Giving/Getting Access to Scholarly and Instructional Material
Mary Jo Orzech
- Andrew Perry, SUNY Oneonta
Both getting and accessing scholarly materials deal with elements of intellectual property concerns, licensing and copyright. Awareness is necessary for faculty, librarians, IT personnel, and administrators who regularly create, provide, and distribute scholarly materials in research and teaching. This is especially important given the increasing pace of digitization of content and an increasing focus on licensing, copyright, and intellectual property in the context of open access. The need for collaboration among many constituencies on campuses to successfully and ethically provide scholarly materials is a growing concern.
The one-day conference proposed seeks to explore issues behind the concept of researchers as authors and their rights, and researchers as consumers as well as producers of information. This conference will stimulate scholarly exchange among all disciplines and organizations in research and teaching.
The May 2012 federal court decision in the closely-watched case involving Georgia State University’s copyright and fair use policies and use of scholarly materials on e-reserve is a major development that affects faculty and academic libraries. The proposed program will update both instructors and librarians about the decision, copyright and licensing environment in general following the decision, and alternatives to current business models including the open access movement.
Faculty and researchers face complex questions as they consider their scholarly research, peer interaction, teaching, and publication in an open access environment. The need for access to scholarly material is the lifeblood of research and higher education generally but the way scholarly communication works is changing as we move into the 21st century.
Issues to be addressed include, but are not limited to “How does the Creative Commons model affect me and my work?” “What is the SUNY Learning Commons”? “How do new alternatives affect my scholarship, instructional design, and teaching?”
Questions that are routinely posed by faculty to librarians and IT support show confusion and the need to raise awareness of legal issues as well as of best practices in the use of scholarly and instructional materials. A FACT2 sponsored SUNYwide survey of SUNY Scholarly Communication, Open Access and Copyright conducted Spring 2012 reinforce the need for clear communication and greater understanding of how to work with evolving guidelines among all SUNY college sectors. The now-common implementation of learning management systems, distance education courses and use of media for instructional purposes create an urgent need for conversation regarding what practices are acceptable, financially viable and sustainable. What are the implications/risks involved in choices we make as we develop courses?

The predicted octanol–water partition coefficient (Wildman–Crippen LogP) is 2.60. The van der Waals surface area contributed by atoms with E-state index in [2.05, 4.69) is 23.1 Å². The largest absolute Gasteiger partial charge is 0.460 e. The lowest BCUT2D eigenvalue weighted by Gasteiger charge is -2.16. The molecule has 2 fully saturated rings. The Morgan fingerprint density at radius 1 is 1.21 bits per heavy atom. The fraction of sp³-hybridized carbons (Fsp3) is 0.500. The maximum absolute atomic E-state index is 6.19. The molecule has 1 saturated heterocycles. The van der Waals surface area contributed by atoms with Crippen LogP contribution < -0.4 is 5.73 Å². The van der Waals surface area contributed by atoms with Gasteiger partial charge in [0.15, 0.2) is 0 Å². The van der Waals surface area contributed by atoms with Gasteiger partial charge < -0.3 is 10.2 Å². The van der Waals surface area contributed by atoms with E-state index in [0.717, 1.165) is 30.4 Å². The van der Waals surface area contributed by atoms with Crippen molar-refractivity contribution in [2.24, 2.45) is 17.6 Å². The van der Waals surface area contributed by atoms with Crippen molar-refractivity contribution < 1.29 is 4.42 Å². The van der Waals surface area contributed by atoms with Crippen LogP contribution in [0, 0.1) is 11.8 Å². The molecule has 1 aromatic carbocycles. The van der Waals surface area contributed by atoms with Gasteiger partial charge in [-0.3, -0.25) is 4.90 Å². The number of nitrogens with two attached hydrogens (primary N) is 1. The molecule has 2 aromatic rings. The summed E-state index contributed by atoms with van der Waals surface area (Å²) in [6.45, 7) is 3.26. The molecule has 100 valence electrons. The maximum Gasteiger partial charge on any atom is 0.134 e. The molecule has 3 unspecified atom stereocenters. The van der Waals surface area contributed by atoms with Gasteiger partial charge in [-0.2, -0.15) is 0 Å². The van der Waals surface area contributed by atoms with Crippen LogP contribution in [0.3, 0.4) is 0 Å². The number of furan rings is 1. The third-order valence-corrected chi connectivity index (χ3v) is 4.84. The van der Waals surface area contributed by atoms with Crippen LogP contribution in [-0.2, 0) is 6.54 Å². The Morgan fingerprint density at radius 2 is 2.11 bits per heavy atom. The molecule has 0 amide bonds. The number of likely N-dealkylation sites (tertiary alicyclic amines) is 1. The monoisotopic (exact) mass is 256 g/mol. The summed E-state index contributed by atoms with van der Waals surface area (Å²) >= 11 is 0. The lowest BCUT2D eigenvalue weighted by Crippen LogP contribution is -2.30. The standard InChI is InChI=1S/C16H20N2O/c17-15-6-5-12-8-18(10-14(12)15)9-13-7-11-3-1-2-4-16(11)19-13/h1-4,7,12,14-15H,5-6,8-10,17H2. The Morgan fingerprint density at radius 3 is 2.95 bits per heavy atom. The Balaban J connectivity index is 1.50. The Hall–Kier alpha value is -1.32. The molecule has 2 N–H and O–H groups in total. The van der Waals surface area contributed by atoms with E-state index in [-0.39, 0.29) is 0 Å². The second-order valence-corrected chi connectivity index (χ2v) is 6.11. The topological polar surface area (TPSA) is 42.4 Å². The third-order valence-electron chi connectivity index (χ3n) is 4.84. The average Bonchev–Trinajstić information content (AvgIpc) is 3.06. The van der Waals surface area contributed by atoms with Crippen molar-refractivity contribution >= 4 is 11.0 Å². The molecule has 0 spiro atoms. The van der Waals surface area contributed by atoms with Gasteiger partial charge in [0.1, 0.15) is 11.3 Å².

Speakers will cover the above topics and raise awareness of issues from faculty perspective. Sessions will be as interactive as possible with questions posed to stimulate discussion. Conference registration opens 8am – 9am on the chosen date (October 2012 timeframe). Schedules permitting, the proposed opening speakers include the College at Brockport President John Halstead and SUNY’s Provost Lavallee. There will be morning and afternoon sessions featuring invited speakers and panel discussions. Seesions begin at 9 am, break at 10:15, have a one-hour lunch at noon, and afternoon sessions from 1-4 pm. The final afternoon session will be a panel to provide additional interaction between the speakers and attendees. Panelists will be the speakers from throughout the day who will discuss issues raised and take questions and comments. A half-hour networking opportunity is scheduled from 4-4:30 pm to draw the conference to a close and encourage additional interaction. A dinner reception will be offered, for an additional charge, the evening of the conference for those staying overnight.
We will invite Carey Hatch, SUNY Assistant Provost, and David Lavallee, SUNY Executive Vice Chancellor for Academic Affairs and Provost. Other proposed presenters include engaging speakers who are experts in their field:
Kenneth Crews, Copyright Advisory Office, Columbia University, and
Peter Hirtle, senior policy advisor, Cornell University,
Robert Clarida, partner in charge of copyright practice at the New York firm of Cowan, Liebowitz & Latham, P.C.,
Eugene Krentsel, Assistant Vice President Entrepreneurship & Innovation Partnerships, and
Roy Tennant, Senior Program Officer for OCLC Research
The Drake Memorial Library and James M. Milne Library will also host exhibit/displays highlighting intellectual property, open access and other issues addressed in this conference as part of Open Access Week (October 8-12, 2012).
We anticipate the total participants to be 100 including 4-5 presenters. Using Elluminate or other webcast software may also be used if available for other SUNY campuses.
The issues of copyright, licensing, and open access are not unique to SUNY – every academic institution is acutely aware of these, but not all are well equipped to deal with them. This conference will be of interest to not only our local constituency, but also to other academic institutions. The facilitation of scholarly exchange between SUNY attendees and non-SUNY attendees is an additional benefit. The conference allows SUNY to play a leadership role in ensuring faculty, staff and students have current, up-to-date understanding of best practices related to scholarly publishing, open access and is particularly timely in light of recent Georgia State University case related to fair use. The conference can help participants support The Power of SUNY plan especially as related to the education pipeline, vibrant community and goals of increasing the national profile of SUNY faculty and students.